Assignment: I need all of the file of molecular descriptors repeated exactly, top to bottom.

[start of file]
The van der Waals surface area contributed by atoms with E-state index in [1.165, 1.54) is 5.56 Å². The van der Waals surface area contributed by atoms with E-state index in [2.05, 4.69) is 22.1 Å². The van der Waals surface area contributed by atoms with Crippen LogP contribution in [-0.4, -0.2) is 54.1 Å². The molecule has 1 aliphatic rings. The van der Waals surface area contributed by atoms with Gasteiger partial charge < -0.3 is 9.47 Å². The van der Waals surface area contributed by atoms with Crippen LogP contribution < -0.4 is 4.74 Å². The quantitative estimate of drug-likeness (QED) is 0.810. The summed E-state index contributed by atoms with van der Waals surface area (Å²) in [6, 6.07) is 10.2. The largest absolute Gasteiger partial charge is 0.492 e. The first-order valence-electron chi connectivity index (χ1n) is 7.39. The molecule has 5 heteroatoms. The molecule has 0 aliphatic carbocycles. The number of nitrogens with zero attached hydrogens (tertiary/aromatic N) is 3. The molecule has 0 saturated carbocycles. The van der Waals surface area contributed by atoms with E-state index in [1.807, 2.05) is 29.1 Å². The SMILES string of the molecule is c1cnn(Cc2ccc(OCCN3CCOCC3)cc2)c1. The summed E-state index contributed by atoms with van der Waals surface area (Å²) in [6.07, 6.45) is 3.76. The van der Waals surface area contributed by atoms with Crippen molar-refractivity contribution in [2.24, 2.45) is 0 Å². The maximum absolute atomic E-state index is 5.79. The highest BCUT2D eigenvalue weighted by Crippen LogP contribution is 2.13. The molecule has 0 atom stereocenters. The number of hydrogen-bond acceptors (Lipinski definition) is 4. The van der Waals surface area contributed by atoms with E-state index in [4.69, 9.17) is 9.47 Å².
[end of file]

The van der Waals surface area contributed by atoms with E-state index in [1.165, 1.54) is 5.56 Å². The van der Waals surface area contributed by atoms with E-state index in [2.05, 4.69) is 22.1 Å². The van der Waals surface area contributed by atoms with Crippen LogP contribution in [-0.4, -0.2) is 54.1 Å². The molecule has 1 aliphatic rings. The van der Waals surface area contributed by atoms with Gasteiger partial charge < -0.3 is 9.47 Å². The van der Waals surface area contributed by atoms with Crippen LogP contribution < -0.4 is 4.74 Å². The quantitative estimate of drug-likeness (QED) is 0.810. The summed E-state index contributed by atoms with van der Waals surface area (Å²) in [6, 6.07) is 10.2. The largest absolute Gasteiger partial charge is 0.492 e. The first-order valence-electron chi connectivity index (χ1n) is 7.39. The molecule has 5 heteroatoms. The molecule has 0 aliphatic carbocycles. The number of nitrogens with zero attached hydrogens (tertiary/aromatic N) is 3. The molecule has 0 saturated carbocycles. The van der Waals surface area contributed by atoms with E-state index in [1.807, 2.05) is 29.1 Å². The SMILES string of the molecule is c1cnn(Cc2ccc(OCCN3CCOCC3)cc2)c1. The summed E-state index contributed by atoms with van der Waals surface area (Å²) in [6.07, 6.45) is 3.76. The van der Waals surface area contributed by atoms with Crippen molar-refractivity contribution in [2.24, 2.45) is 0 Å². The maximum absolute atomic E-state index is 5.79. The highest BCUT2D eigenvalue weighted by Crippen LogP contribution is 2.13. The molecule has 0 atom stereocenters. The number of hydrogen-bond acceptors (Lipinski definition) is 4. The van der Waals surface area contributed by atoms with E-state index in [4.69, 9.17) is 9.47 Å².